They’re outside, howling. Every now and then there is a lull and I hope they have
given up and gone. A brick, an egg, shit powers through my cracked window and it
all starts again.
“Witch! Killer! Plague carrier!”
These come at me like bullets. None of them are true. They know that. They like to
harass me. They want me to leave. To walk out that door. To deliver myself into
their hungry hands. Their fingers are itching to rip and tear. Their feet are dancing
forward to kick.
The police have told me they can’t protect me on the street so the only choice I have
is to stay here. They don’t allow delivery vans near the street. Now neighbours who
had sympathised with me, curse me. They are waiting for me to go. They wish I
would leave of my own accord. They tell me this in phone-calls.
The local shop used to drop milk, eggs and bread first thing in the morning, hoping
to beat the protesters. They stopped when their shop was targeted. Someone leaves
me a bag on the back door every so often at night. I won’t eat from those bags. For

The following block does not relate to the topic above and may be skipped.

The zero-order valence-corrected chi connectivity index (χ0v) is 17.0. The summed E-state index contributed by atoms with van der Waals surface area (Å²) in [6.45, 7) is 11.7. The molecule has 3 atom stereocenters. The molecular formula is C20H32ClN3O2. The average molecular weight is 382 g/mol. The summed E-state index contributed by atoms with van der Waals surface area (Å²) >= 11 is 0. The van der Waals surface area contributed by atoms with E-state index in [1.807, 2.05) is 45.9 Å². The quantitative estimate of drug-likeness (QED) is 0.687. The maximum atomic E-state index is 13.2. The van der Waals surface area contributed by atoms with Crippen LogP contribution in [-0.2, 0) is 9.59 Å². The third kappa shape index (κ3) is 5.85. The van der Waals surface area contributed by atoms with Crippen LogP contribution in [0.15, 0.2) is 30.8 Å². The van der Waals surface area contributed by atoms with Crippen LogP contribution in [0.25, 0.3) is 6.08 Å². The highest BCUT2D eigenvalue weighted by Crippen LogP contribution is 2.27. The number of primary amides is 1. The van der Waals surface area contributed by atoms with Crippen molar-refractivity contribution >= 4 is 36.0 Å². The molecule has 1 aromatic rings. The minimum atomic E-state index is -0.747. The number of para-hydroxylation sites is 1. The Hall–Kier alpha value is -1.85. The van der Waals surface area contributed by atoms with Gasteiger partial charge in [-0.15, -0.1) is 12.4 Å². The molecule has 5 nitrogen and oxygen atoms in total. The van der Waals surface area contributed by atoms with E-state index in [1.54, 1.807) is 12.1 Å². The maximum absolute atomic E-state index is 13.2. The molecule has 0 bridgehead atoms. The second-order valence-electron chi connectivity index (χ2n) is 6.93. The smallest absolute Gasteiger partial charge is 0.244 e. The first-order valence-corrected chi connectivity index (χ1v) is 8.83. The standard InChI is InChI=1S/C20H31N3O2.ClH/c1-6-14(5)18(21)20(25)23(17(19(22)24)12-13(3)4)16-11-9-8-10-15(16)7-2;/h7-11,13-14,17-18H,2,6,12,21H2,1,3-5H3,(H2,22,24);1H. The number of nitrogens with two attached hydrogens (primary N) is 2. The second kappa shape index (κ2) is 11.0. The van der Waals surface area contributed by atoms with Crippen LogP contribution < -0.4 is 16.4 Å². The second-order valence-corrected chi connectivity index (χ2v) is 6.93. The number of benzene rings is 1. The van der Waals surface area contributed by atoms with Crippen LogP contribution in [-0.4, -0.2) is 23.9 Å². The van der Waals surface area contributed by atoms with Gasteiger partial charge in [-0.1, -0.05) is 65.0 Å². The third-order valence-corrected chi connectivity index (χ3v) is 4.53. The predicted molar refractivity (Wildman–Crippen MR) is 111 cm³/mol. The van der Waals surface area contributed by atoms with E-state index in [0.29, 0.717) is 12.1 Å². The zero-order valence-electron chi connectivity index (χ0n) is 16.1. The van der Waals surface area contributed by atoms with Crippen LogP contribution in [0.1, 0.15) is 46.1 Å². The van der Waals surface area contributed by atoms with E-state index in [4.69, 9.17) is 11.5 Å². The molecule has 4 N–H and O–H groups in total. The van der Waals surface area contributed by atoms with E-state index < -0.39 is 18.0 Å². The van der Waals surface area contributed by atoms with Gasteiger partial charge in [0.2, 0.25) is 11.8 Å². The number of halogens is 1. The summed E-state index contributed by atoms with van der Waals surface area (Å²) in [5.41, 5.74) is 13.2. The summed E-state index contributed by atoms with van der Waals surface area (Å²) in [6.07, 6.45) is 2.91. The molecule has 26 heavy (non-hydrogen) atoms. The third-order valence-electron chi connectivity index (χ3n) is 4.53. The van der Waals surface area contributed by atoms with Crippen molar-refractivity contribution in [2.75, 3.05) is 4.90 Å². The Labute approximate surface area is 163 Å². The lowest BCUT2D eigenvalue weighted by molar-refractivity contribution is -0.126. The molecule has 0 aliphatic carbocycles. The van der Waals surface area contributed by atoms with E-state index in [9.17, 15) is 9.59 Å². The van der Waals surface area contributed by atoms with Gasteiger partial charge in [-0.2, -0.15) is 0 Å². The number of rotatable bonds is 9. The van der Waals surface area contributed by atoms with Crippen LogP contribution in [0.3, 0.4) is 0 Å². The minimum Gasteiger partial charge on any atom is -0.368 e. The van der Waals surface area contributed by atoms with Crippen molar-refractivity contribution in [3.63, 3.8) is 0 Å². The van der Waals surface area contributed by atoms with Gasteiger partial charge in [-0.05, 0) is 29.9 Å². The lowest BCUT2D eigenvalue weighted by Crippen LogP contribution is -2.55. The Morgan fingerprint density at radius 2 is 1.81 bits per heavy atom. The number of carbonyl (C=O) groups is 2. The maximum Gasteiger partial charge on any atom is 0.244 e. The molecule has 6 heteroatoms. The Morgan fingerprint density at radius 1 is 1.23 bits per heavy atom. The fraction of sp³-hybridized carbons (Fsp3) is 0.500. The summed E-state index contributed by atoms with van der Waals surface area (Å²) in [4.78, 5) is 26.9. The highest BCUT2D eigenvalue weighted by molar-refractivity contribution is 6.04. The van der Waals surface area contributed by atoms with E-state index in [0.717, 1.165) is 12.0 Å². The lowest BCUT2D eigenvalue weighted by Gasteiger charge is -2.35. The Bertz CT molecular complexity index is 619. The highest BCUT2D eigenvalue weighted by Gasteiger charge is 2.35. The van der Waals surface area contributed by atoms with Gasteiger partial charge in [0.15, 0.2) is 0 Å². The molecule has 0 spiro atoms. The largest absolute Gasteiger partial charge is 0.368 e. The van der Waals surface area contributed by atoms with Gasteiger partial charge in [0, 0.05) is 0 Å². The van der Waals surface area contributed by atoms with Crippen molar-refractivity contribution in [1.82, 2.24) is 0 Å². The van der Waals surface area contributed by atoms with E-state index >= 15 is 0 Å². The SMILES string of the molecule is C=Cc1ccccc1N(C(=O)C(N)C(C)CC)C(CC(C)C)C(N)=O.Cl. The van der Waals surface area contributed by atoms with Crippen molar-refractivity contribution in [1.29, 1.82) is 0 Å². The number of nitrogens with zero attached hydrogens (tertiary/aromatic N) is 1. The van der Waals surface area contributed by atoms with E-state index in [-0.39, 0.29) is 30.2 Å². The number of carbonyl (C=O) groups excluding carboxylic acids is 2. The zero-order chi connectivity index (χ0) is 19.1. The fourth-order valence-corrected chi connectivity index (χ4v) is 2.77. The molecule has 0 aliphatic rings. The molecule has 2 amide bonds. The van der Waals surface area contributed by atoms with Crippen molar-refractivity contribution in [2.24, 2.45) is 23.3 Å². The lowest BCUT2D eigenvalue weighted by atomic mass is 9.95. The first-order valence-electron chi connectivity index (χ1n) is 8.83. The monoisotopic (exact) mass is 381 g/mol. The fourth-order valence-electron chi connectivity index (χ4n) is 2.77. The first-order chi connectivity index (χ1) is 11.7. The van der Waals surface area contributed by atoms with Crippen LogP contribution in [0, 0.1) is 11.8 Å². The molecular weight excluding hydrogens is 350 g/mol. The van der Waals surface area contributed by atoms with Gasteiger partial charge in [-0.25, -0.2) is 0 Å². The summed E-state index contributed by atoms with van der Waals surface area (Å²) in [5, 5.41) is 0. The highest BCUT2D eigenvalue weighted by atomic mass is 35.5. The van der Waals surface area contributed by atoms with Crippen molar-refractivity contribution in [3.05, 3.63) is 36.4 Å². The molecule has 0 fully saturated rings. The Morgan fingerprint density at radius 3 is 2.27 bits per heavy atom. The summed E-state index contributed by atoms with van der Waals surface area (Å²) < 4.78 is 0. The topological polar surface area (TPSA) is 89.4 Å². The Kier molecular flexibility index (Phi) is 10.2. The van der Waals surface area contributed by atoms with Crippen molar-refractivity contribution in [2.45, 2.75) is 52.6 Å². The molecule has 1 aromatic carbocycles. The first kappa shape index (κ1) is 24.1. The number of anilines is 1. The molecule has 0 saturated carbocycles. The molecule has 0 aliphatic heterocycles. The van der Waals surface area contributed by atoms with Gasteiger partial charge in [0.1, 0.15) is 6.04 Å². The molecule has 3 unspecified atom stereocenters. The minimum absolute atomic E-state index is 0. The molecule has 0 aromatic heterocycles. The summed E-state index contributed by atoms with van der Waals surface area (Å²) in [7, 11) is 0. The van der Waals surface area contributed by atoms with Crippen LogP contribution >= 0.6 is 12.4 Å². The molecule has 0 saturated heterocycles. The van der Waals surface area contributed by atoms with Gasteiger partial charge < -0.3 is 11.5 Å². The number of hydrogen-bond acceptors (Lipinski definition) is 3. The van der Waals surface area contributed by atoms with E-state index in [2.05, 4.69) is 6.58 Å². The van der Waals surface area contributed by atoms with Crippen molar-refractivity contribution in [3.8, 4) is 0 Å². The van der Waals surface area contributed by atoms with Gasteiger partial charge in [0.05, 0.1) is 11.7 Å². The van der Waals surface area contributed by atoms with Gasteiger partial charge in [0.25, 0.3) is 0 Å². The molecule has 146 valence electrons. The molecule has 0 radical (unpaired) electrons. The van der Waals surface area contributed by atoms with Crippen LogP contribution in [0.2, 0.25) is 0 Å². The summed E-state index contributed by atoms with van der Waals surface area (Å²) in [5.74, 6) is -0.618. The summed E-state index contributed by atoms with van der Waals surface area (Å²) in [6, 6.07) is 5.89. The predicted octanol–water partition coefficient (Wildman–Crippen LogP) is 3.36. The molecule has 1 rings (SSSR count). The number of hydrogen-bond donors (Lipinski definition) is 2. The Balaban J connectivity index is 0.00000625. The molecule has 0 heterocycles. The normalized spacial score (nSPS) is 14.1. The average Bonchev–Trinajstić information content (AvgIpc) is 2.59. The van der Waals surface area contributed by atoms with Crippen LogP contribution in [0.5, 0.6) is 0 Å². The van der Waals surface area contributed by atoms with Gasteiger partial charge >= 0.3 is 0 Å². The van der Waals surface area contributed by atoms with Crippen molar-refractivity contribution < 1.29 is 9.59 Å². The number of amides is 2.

all I know they contain poisoned goods. They’ll try any way to get rid of me.
I don’t know why I stay here. I have nowhere else to go. This is my home. I work
here. I worked here. No one accepts my work anymore. I am a pariah, an outcast,
shunned in my own community.
All these years, I kept my mouth shut when they spoke to me. I watched their faces
as they spoke, worrying about their thoughts. If I opined, I was ready to retract
almost as soon as the words left my mouth. Nothing I say changes their minds.
They are entrenched in their opinions.
They blame me for the virus. They blame me for their hatred. They want me dead
to assuage an ill from a far-off country. One that means nothing to them. The ill is
not their cause. They don’t even understand the cause. It is just a stick to beat me
with. One they have grabbed with both hands gladly. I am in their eyes an
interloper, even though I was born here. But I remain defiantly different. Quietly
defiantly different. I don’t flaunt myself. I’m the quiet neighbour. I was the quiet
neighbour where they thought I would be loud and pushy. I want peace and quiet.
It seems that will only come with a grave attached. Perhaps I should go out and
give myself up to them, to their baying voices, to their taloned fingers, their steel
When they rampage through, they will see nothing to reproach me with. No
hoovering to antagonise those hovering, I brush and scrub the carpets, the
cupboards, the ceilings. I spend hours in the bath, under the water, drowning out
the jeers, the rhythmic catcalls.
I open the door and exit head high.
(c) Liz Berg